Being asked to self-isolate will affect everyone differently. Some people may be fine about it, while others may find it challenging.
Self-isolating even if it is just for a short while, can be tough. You may feel bored, fed-up, worried about whether you might feel unwell, thinking about how you are going to organise your meals and some people may feel isolated.
But you’re not alone – we’re here to help. It's important to remember that it's okay to feel this way and that everyone reacts differently. Remember, for most of us, these feelings will pass.
Here are some suggestions we hope will help. We want to provide you with information that will help and support you, So, if you think of something that really helps you and you think might help others, please email us and let us know so we can include it on this page.
COVID-19: the essentials
How long do I need to self-isolate?
- If you have symptoms or have tested positive for coronavirus you should self-isolate for at least 10 days from the first day of symptoms
- If you live with someone who has symptoms or who has tested positive you will need to self-isolate for 10 days
Not feeling very well?
- There is currently no specific treatment for coronavirus (COVID-19), but you can often ease the symptoms until you recover
- Information about how to treat symptoms of coronavirus can be found here
More information can be found here
Ways to stay in touch include:
- Phone calls
- Video chats
- Arrange a movie night with others in your accommodation or on your course etc
- Group texting (Whatsapp, Facebook Messenger etc)
- Send an email
Stay connected with friends and family
Develop a routine
When you are restricted to one place the time can drag. But if you structure your day it can really help. Time may not fly by, but it will go more quickly. So plan time around your coursework, and include breaks, video calls with friends and family. Here are some examples of weekly planners, or better still, make your own:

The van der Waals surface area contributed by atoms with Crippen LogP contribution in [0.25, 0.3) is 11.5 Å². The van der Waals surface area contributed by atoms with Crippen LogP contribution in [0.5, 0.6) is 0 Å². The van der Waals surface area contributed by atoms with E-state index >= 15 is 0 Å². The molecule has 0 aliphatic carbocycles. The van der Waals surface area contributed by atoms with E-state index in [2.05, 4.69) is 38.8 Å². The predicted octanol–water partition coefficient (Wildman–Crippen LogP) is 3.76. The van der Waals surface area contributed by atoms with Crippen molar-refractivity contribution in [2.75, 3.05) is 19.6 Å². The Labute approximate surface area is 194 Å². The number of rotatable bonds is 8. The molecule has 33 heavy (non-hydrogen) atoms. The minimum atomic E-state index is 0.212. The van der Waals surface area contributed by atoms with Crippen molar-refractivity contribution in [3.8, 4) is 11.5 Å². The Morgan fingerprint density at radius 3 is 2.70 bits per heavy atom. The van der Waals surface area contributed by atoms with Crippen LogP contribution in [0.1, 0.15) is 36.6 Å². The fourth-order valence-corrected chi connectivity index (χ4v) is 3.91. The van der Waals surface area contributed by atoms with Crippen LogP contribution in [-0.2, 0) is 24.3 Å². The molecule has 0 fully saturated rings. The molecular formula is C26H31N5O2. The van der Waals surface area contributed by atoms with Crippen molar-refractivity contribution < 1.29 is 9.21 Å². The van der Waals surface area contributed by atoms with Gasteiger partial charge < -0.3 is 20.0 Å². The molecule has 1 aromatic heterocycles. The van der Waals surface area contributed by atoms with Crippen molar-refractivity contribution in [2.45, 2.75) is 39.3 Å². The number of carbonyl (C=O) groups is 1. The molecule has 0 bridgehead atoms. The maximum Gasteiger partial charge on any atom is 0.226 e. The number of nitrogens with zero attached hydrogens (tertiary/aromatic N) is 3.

What can also help with establishing a routine is to alter your room between work day space and relaxation evening/weekend space. If possible you could try moving your work out of sight or cover your desk with a throw when not working and put it on your bed during the day.
Sleep is a hugely important part of your routine. It may feel difficult to get 6-8 hours per night. Even if you cannot sleep, give your body a chance to rest. Try to avoid going on your mobile phone or electronic screen at least an hour before bedtime as it can interfere with sleep. More information here and here You can also download the Mental Health Foundation: How to sleep better guide.
Relaxation and meditation
If you’re feeling enclosed, try to get as much fresh air as possible. Try to an open a window. Looking up at the sky can help to give you a sense of space.
Other ways to stay connected and entertained
Wellbeing resources: Looking after your mental health
The pandemic is affecting many people's mental health in ways we might not have anticipated. If you are struggling with an eating disorder or are concerned you may be developing signs of an eating disorder, it’s important to get help and support.
Where can I access help and support?
If you need help and support and are unsure where to go the Support and Wellbeing Service can help. Support and wellbeing officers work alongside personal tutors, supervisors, and other University support services.
You can book a consultation with a support and wellbeing officer here. Appointments are available 9am-4pm Monday to Friday.
Live Chat is also available Monday-Friday from 9am-4pm.
Other services that can help: